With the Jakarta Good Food Guide, Laksmi Pamuntjak proved that a restaurant
guide can become a bestseller when it is entertainingly written. An author and
food critic, Laksmi is regular contributor to Tempo magazine with columns and
articles on politics, literature and music. She has also written for The Jakarta
Post, the socio-economic journal Prisma, Djakarta! lifestyle magazine and Forum
Keadilan news magazine, and was formerly the movie and the restaurant reviewer
for The Jakarta Post and the resident food columist for Djakarta! magazine. She
edited, translated and launched Goenawan Mohamad: Selected Poems and is a co-
founder of the bilingual bookstore Aksara, in Jakarta. Her first collection of poetry,
Ellipsis, has just been published. Laksmi is also an accomplished classical pianist.
Has nothing changed?
Oil lamps and torch lights catching
ellipsis in mid-flight,
preventing her from reaching the
moon: zinged, already, by birds on heat.
Baked now, in the sun.
Flayed to pith
but hiding nothing.
Certainty makes fools of us.
She doesn't know her crime,
only that she enjoys the increments
of the four seasons,
and the folds of unswept beaches -
No one telling you whether to sink
And now the first waves of shadow
roll across the square. The fire-folks are gone
and the moon is the white of Pierrot.
In the morning there will be a sentence;
a full sentence at last -
as if things were any different spelt out
from what is more or less known.
A wise woman once wrote that there are some smells that have the power to summon intact a whole period of one's life, in the same way that people talk about houses having a distinct smell, particularly the house of one's childhood. The house I grew up in, the one to which I was always made to return, curiously didn't have that: that familiar odor, that evocative link with things past.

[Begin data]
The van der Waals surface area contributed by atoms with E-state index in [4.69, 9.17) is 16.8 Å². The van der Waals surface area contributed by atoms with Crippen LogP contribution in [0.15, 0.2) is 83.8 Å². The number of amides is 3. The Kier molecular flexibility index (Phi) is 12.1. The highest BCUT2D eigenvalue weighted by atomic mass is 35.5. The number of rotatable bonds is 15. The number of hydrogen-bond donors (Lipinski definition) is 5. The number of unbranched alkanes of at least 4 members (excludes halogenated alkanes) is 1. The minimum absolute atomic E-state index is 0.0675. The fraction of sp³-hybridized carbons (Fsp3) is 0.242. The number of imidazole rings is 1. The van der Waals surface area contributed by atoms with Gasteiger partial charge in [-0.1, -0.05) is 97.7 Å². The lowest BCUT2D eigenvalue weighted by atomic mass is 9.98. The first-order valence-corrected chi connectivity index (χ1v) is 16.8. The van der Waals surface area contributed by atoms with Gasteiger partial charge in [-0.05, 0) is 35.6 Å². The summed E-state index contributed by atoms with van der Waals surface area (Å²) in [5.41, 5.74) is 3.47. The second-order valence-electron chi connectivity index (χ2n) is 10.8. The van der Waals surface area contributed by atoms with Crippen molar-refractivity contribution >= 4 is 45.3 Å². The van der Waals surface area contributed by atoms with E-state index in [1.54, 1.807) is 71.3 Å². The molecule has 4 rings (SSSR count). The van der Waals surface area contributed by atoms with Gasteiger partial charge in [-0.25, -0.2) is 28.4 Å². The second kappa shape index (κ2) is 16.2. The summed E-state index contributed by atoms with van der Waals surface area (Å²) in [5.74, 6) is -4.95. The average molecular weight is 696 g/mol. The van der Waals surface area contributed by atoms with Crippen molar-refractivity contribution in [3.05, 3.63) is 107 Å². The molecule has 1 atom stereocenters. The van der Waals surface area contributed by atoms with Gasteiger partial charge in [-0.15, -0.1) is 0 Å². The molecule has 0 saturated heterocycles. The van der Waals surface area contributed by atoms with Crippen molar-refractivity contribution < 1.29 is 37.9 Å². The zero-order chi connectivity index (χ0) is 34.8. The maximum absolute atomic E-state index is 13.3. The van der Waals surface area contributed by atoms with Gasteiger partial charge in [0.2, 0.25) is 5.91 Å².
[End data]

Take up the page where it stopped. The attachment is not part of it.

What it had was a sigh, exhaled a million times over, by things seen, heard, but not acknowledged; tiny, tiny things that worked their dust through my diaphragm, up the rib cage into my lungs, making it difficult to breathe. People, movements, things placed a certain way. Traipsing next to the reclining chair, hoping to find my father asleep, my mother in a sea of cushions and homemade snacks in jars. The huge television set, witness of our prime time lives.
The servants, tightlipped, stock-still, faces warped in time, like props in a lifetime play. Bent on all fours, on the wings, standing by, waiting, always waiting, for the right time. And their tragic gazes, always turned away from me, from them. I'd like to think them sad, suffering creatures, yearning to be free. But they stayed. And stayed. And made me wonder why I didn't. Didn't want to.
What it also had was a taste, of refried rendang, caramel-crusted and fussy; of pink roast beef with honeyed vegetables and parboiled potatoes sauteed in butter until golden brown. The taste of sweet, delayed payoffs.